COVID-19 tests are now being sold at Barcelona pharmacies across the country – yaaay!
Even better, certain pharmacies in Catalonia are now also providing COVID-19 certification services. That means, you can go travel abroad with those very same pharmacy tests too. At a fraction of the price of the official COVID-19 clinics. It says so here (Spanish).
Amaaaazing – right?
Well… technically speaking it should be. In practice, however, these are weird times, so hold your horses.
It’s actually not quite that simple. Or else I wouldn’t be writing this article for you now, would I? 😉
Before we start…
One thing to mention before we start is the fact that the term “getting a test from the Pharmacy” is quite misleading.
When I read the original article, I truly thought this meant you could walk into any Catalan pharmacy, get a test done and then wait for your result.
This is, however, actually not the case.
No. What this actually means in practice is that certain Catalan pharmacies (not all) are now supporting teleconferencing tests where you do your antigen or PCR test at home and then get a verification certificate sent to you via email.
How exactly that works, I will describe below – so pay attention folks – it’s a journey!
(The money you save might just make it worth it though…)
Part 1 – Sign up for a COVID-19 consultation via Alphega Salud
The pharmacies that support testing will usually have a sign on the windows or around the building showing something along the lines of “Antigeno certificado – 18€”.
In my case, I was passing by the Farmacia de la Llana in el Borne (Plaça de la Llana, 11, 08003 Barcelona) when I first saw it advertised on a board. They also had a poster on the wall with a QR code and instructions on it.
When I took a picture of the QR code, it took me the the following site:
Step 1: Select your Language
Here I could choose between 5 different languages. Spanish, Catalan, German, French and English.
Step 2: Read the Instructions
After selecting the English option I was then taken to a page where I was given some basic instructions on how the process works (being honest though, I didn’t really pay too much attention though and forgot them after clicking away).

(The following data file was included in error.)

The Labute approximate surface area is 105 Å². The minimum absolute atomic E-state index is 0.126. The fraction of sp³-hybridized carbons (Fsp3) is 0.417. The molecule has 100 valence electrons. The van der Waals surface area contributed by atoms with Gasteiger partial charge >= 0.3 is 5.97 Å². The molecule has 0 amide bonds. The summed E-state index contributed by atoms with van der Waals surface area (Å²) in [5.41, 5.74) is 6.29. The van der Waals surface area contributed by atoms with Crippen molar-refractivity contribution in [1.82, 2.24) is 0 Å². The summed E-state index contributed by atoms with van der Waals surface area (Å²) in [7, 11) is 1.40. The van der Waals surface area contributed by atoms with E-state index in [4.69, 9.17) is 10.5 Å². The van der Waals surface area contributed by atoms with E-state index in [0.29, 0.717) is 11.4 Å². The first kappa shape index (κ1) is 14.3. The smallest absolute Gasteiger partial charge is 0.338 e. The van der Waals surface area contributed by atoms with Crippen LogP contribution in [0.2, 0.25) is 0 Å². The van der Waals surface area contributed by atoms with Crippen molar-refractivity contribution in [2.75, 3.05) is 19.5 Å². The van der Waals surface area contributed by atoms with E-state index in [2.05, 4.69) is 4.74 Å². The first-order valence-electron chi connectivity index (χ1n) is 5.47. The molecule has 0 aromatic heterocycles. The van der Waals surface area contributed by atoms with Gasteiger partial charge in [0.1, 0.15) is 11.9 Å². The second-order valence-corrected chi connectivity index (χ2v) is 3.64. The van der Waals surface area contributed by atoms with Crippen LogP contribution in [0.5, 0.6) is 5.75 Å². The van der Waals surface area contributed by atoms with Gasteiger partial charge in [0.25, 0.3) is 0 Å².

I’ve put the summary of all slides shown below.
Step 3: Register yourself to make a payment
After clicking to continue, I was then taken to a Data for Payment by Card page.
(Note: This is the first place you need to pay attention as the sign up process isn’t that straight forward if you run into technical issues like I did.)
On this page you need to enter your first name, last name and telephone number (incl. country code for example +44, +34). International numbers are accepted on this page (even though it doesn’t tell you that). I tried with a UK number and it worked.
IMPORTANT: Do not delete the confirmation SMS that you will receive after submitting this data and agreeing to the data handling policy. If you run into any technical issues, your login details will be:
Username: The number you entered
Password: The confirmation SMS number you received
You may also need to refresh the page a couple of times before it works.
Step 5: Make the payment
Once you are successfully signed up, you will be taken to a MyHospital payments page.
You have a variety of different payment options here, which I found neat.
Step 6: Make an appointment to see the doctor
Once you have made the payment of your 18€ you will be able to make an appointment to meet the doctor.
When I did it, they said that there would be options for in-person or virtual consultations. In reality though, all consultations were virtual.
Once your time-slot was booked you get a confirmation email and WhatsApp message with your doctor’s details and the confirmed appointment time in them.
The test I ordered was sent by a friendly doctor’s assistant, who was happy to answer any questions I had.
Part 2 – Buy a COVID-19 Test at the pharmacy
Following my purchase of the certification in the Alphega app, it was now time to get the actual test box.
Admittedly, I got a little confused here, as I wasn’t sure whether I should be receiving the test at home or picking it up at a pharmacy. However, given my appointment was in 2.5 hours, the former seemed unlikely.